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Rand Miller

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August 21, 1994 | David Colker, David Colker is a staff writer in The Times' Valley office and writes the Cyburbia computer column in Life & Style
The Miller brothers, Rand and Robyn of Spokane, were unlikely candidates to be the first super stars of the CD-ROM world. They were neither obsessed by computers at an early age nor were they any better than mediocre students in school. They were never pocket protector-wearing nerds, and the churchgoing brothers were certainly never part of the hacker underground. But they shared an appreciation for storytelling and had well-developed imaginations.
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ENTERTAINMENT
August 21, 1994 | David Colker, David Colker is a staff writer in The Times' Valley office and writes the Cyburbia computer column in Life & Style
The Miller brothers, Rand and Robyn of Spokane, were unlikely candidates to be the first super stars of the CD-ROM world. They were neither obsessed by computers at an early age nor were they any better than mediocre students in school. They were never pocket protector-wearing nerds, and the churchgoing brothers were certainly never part of the hacker underground. But they shared an appreciation for storytelling and had well-developed imaginations.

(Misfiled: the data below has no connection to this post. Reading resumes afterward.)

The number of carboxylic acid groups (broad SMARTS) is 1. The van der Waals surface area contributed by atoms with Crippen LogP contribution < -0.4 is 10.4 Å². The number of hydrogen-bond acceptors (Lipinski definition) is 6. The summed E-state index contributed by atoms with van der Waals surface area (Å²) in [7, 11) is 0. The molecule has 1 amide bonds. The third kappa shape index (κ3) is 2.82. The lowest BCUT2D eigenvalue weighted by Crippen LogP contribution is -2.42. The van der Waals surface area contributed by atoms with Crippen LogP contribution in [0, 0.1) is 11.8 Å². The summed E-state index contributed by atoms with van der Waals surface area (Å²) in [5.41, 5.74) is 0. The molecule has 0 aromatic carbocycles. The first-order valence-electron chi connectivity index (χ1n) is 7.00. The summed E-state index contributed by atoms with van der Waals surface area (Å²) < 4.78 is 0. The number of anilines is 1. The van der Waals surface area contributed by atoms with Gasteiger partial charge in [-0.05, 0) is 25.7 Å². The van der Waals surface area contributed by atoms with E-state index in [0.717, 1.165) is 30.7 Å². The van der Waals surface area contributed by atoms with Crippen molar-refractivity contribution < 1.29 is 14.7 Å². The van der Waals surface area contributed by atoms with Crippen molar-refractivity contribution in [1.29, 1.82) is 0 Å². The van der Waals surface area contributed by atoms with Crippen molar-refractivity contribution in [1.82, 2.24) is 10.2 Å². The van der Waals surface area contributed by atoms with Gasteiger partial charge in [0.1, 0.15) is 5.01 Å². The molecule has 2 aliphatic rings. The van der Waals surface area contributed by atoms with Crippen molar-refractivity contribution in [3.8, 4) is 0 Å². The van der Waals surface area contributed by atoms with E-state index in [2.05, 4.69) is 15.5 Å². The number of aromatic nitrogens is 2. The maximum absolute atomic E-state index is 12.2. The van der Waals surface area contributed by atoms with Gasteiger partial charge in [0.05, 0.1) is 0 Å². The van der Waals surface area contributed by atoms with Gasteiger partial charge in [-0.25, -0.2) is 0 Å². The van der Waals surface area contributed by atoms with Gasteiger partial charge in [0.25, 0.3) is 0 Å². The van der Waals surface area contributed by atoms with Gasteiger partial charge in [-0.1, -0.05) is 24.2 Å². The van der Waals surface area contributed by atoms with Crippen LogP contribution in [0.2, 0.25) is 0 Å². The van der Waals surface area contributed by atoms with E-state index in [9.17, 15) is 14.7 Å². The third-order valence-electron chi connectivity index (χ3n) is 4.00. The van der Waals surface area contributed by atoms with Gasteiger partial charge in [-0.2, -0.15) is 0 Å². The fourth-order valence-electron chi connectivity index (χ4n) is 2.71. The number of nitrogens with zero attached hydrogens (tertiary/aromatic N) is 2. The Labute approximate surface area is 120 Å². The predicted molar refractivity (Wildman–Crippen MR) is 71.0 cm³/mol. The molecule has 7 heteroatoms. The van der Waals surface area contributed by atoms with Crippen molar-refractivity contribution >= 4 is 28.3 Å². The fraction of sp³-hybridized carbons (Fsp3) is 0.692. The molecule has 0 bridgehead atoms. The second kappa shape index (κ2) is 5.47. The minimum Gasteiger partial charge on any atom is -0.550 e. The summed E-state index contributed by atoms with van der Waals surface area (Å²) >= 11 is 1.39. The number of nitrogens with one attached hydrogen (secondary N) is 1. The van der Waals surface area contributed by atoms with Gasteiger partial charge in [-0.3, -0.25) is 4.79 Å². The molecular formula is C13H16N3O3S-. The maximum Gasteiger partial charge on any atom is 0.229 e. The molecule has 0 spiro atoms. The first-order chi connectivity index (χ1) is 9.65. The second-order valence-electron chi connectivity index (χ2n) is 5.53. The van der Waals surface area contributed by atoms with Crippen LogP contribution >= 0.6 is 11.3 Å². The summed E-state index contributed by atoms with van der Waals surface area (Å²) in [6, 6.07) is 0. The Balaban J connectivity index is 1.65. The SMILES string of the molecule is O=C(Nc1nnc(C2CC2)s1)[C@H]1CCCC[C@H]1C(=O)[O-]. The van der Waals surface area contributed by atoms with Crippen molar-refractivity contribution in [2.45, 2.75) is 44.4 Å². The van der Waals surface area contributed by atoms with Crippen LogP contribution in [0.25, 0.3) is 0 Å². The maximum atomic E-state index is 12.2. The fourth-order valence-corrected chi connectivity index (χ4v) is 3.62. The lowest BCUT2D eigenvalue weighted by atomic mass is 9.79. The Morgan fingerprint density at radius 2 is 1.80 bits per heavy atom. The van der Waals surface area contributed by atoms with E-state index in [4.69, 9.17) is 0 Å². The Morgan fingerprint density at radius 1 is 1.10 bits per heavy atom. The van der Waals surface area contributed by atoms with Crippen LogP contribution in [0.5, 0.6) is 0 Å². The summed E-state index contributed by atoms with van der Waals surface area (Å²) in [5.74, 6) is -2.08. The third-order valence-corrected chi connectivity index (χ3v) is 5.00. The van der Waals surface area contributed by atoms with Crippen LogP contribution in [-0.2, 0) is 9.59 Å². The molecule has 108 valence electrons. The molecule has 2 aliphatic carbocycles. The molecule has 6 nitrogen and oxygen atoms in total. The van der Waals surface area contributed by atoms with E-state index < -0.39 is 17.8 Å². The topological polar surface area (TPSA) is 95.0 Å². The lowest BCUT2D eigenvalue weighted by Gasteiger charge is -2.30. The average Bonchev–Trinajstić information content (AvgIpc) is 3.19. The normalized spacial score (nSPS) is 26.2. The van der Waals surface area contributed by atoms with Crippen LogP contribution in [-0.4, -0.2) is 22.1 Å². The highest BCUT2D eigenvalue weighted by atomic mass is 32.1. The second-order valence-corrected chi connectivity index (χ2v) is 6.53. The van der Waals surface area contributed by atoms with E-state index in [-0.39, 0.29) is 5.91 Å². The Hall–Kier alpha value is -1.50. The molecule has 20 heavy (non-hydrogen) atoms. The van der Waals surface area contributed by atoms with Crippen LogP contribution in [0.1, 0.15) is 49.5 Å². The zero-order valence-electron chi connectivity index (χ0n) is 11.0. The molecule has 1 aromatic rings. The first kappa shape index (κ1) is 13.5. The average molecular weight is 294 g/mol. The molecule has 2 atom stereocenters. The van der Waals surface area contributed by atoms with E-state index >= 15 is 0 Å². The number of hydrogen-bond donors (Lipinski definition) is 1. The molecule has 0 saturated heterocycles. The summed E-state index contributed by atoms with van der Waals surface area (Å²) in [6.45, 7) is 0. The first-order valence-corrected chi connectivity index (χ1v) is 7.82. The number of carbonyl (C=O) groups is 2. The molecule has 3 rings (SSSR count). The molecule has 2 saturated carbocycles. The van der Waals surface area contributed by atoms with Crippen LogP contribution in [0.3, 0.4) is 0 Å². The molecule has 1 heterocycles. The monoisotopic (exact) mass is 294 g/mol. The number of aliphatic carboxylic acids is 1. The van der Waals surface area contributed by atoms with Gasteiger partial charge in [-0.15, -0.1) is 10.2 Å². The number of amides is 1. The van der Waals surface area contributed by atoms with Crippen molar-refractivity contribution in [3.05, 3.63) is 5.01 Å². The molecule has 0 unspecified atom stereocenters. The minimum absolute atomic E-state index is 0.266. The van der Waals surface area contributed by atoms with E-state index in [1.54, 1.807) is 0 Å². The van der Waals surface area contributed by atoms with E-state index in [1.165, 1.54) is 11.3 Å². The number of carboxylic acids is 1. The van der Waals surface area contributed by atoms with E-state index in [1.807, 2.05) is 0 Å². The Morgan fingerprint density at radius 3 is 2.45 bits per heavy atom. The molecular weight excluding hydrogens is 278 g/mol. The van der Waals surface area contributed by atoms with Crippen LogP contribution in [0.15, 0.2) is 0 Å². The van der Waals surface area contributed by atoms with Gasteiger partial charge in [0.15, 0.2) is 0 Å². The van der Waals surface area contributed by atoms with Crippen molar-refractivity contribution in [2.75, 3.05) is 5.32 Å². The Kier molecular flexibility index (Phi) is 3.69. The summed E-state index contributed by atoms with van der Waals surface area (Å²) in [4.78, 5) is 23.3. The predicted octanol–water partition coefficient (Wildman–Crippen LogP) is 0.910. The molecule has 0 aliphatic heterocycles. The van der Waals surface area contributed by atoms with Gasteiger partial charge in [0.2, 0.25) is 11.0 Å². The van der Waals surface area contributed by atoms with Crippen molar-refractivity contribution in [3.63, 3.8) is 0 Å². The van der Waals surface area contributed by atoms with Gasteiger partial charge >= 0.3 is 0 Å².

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BUSINESS
November 9, 2003 | Alex Pham, Times Staff Writer
Brian Fargo is a grown-up kids might envy. His ride to work is a black 450-horsepower Cadillac Escalade with seven video screens. His office two blocks from the surf in Newport Beach is stocked with video game consoles, classic arcade machines, free snacks and a shower so he can wash up after boogie boarding. At 40, Fargo himself would be considered a kid by most business executives. In the youth-crazed video game industry, though, he's a geezer.
NEWS
May 17, 2001 | AARON CURTISS, aaron.curtiss@latimes.com
An otherwise intelligent and insightful person once described "Myst" as the coffee-table book of video games--meaning one of the most popular computer titles in history was pleasant enough to look at, but really not that deep or compelling. He, like many who bought the original game, simply wandered around ogling the beautiful scenery, bored by the languid pace and stumped by often-obscure puzzles that made it difficult to progress very far into the rich story that made "Myst" interesting.
NEWS
May 17, 2001 | ALEX PHAM, alex.pham@latimes.com
In 1993, "Myst" entranced a worldwide audience with its lush graphics, intriguing story line and accessibility for people who had never played computer games. Created by brothers Robyn and Rand Miller, "Myst" was followed four years later by "Riven," a game in the same mystery and puzzle-solving genre as "Myst," but with even more eye candy. "Myst" sold 5.5 million copies, but "Riven" sold only 4.5 million--mostly because many players found the puzzles too difficult.
BUSINESS